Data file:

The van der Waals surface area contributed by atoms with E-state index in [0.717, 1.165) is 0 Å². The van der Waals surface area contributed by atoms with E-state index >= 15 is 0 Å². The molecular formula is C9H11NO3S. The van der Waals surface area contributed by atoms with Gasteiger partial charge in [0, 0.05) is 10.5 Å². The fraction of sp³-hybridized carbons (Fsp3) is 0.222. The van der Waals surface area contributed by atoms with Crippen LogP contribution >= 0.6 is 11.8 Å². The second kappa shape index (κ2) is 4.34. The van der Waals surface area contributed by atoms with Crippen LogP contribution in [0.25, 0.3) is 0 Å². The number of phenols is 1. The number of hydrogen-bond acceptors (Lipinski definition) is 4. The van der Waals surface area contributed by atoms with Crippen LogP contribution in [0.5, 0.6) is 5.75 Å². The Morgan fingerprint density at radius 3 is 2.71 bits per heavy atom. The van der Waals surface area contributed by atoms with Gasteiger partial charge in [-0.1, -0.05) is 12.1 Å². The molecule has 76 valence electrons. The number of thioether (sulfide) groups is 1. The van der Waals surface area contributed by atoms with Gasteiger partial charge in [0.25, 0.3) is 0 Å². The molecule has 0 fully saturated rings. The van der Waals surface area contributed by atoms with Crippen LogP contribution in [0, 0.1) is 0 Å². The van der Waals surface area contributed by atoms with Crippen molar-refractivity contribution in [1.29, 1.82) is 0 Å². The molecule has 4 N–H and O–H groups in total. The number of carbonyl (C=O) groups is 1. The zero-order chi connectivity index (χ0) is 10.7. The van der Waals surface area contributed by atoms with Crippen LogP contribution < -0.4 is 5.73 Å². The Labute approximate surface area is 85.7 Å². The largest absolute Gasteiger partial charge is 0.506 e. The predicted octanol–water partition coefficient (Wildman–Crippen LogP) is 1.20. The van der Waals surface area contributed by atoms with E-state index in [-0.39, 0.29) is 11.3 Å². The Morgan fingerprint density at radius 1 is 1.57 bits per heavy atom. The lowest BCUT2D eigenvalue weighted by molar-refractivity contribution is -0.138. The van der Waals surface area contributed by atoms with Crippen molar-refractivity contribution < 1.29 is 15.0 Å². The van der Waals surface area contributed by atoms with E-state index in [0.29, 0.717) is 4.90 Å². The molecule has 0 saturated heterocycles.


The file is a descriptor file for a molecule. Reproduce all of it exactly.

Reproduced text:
The van der Waals surface area contributed by atoms with E-state index in [0.717, 1.165) is 0 Å². The van der Waals surface area contributed by atoms with E-state index >= 15 is 0 Å². The molecular formula is C9H11NO3S. The van der Waals surface area contributed by atoms with Gasteiger partial charge in [0, 0.05) is 10.5 Å². The fraction of sp³-hybridized carbons (Fsp3) is 0.222. The van der Waals surface area contributed by atoms with Crippen LogP contribution >= 0.6 is 11.8 Å². The second kappa shape index (κ2) is 4.34. The van der Waals surface area contributed by atoms with Crippen LogP contribution in [0.25, 0.3) is 0 Å². The number of phenols is 1. The number of hydrogen-bond acceptors (Lipinski definition) is 4. The van der Waals surface area contributed by atoms with Crippen LogP contribution in [0.5, 0.6) is 5.75 Å². The Morgan fingerprint density at radius 3 is 2.71 bits per heavy atom. The van der Waals surface area contributed by atoms with Gasteiger partial charge in [-0.1, -0.05) is 12.1 Å². The molecule has 76 valence electrons. The number of thioether (sulfide) groups is 1. The van der Waals surface area contributed by atoms with Gasteiger partial charge in [0.25, 0.3) is 0 Å². The molecule has 0 fully saturated rings. The van der Waals surface area contributed by atoms with Crippen LogP contribution in [0, 0.1) is 0 Å². The van der Waals surface area contributed by atoms with Crippen molar-refractivity contribution in [1.29, 1.82) is 0 Å². The molecule has 4 N–H and O–H groups in total. The number of carbonyl (C=O) groups is 1. The zero-order chi connectivity index (χ0) is 10.7. The van der Waals surface area contributed by atoms with Crippen LogP contribution < -0.4 is 5.73 Å². The Labute approximate surface area is 85.7 Å². The largest absolute Gasteiger partial charge is 0.506 e. The predicted octanol–water partition coefficient (Wildman–Crippen LogP) is 1.20. The van der Waals surface area contributed by atoms with E-state index in [-0.39, 0.29) is 11.3 Å². The Morgan fingerprint density at radius 1 is 1.57 bits per heavy atom. The lowest BCUT2D eigenvalue weighted by molar-refractivity contribution is -0.138. The van der Waals surface area contributed by atoms with Crippen molar-refractivity contribution < 1.29 is 15.0 Å². The van der Waals surface area contributed by atoms with E-state index in [0.29, 0.717) is 4.90 Å². The molecule has 0 saturated heterocycles.